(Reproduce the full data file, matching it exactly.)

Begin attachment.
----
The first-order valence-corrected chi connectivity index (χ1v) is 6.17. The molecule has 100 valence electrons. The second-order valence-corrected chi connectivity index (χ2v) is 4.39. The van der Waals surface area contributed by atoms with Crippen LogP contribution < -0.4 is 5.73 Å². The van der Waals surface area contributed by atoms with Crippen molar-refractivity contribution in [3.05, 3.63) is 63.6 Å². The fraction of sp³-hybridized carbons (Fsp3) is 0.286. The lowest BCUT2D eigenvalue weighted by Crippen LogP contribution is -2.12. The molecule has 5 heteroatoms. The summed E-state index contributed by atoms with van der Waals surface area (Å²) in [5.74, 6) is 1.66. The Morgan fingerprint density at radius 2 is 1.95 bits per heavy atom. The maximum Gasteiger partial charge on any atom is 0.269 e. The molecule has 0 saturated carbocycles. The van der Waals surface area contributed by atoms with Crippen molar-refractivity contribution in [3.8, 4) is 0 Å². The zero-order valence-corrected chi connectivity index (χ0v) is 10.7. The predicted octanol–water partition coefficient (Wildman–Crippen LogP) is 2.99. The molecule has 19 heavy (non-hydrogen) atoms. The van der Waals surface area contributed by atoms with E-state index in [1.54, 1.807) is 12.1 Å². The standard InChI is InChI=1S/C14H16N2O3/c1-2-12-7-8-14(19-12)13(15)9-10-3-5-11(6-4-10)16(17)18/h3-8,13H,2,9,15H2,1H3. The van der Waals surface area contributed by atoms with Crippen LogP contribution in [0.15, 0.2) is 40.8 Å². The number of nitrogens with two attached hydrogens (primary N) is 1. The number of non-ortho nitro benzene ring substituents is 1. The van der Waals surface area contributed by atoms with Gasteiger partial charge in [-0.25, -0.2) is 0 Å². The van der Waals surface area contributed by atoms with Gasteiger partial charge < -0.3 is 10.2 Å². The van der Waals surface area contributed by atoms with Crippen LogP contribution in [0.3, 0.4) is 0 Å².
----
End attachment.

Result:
The first-order valence-corrected chi connectivity index (χ1v) is 6.17. The molecule has 100 valence electrons. The second-order valence-corrected chi connectivity index (χ2v) is 4.39. The van der Waals surface area contributed by atoms with Crippen LogP contribution < -0.4 is 5.73 Å². The van der Waals surface area contributed by atoms with Crippen molar-refractivity contribution in [3.05, 3.63) is 63.6 Å². The fraction of sp³-hybridized carbons (Fsp3) is 0.286. The lowest BCUT2D eigenvalue weighted by Crippen LogP contribution is -2.12. The molecule has 5 heteroatoms. The summed E-state index contributed by atoms with van der Waals surface area (Å²) in [5.74, 6) is 1.66. The Morgan fingerprint density at radius 2 is 1.95 bits per heavy atom. The maximum Gasteiger partial charge on any atom is 0.269 e. The molecule has 0 saturated carbocycles. The van der Waals surface area contributed by atoms with Crippen molar-refractivity contribution in [3.8, 4) is 0 Å². The zero-order valence-corrected chi connectivity index (χ0v) is 10.7. The predicted octanol–water partition coefficient (Wildman–Crippen LogP) is 2.99. The molecule has 19 heavy (non-hydrogen) atoms. The van der Waals surface area contributed by atoms with E-state index in [1.54, 1.807) is 12.1 Å². The standard InChI is InChI=1S/C14H16N2O3/c1-2-12-7-8-14(19-12)13(15)9-10-3-5-11(6-4-10)16(17)18/h3-8,13H,2,9,15H2,1H3. The van der Waals surface area contributed by atoms with Crippen LogP contribution in [0.15, 0.2) is 40.8 Å². The number of nitrogens with two attached hydrogens (primary N) is 1. The number of non-ortho nitro benzene ring substituents is 1. The van der Waals surface area contributed by atoms with Gasteiger partial charge in [-0.25, -0.2) is 0 Å². The van der Waals surface area contributed by atoms with Gasteiger partial charge < -0.3 is 10.2 Å². The van der Waals surface area contributed by atoms with Crippen LogP contribution in [0.3, 0.4) is 0 Å².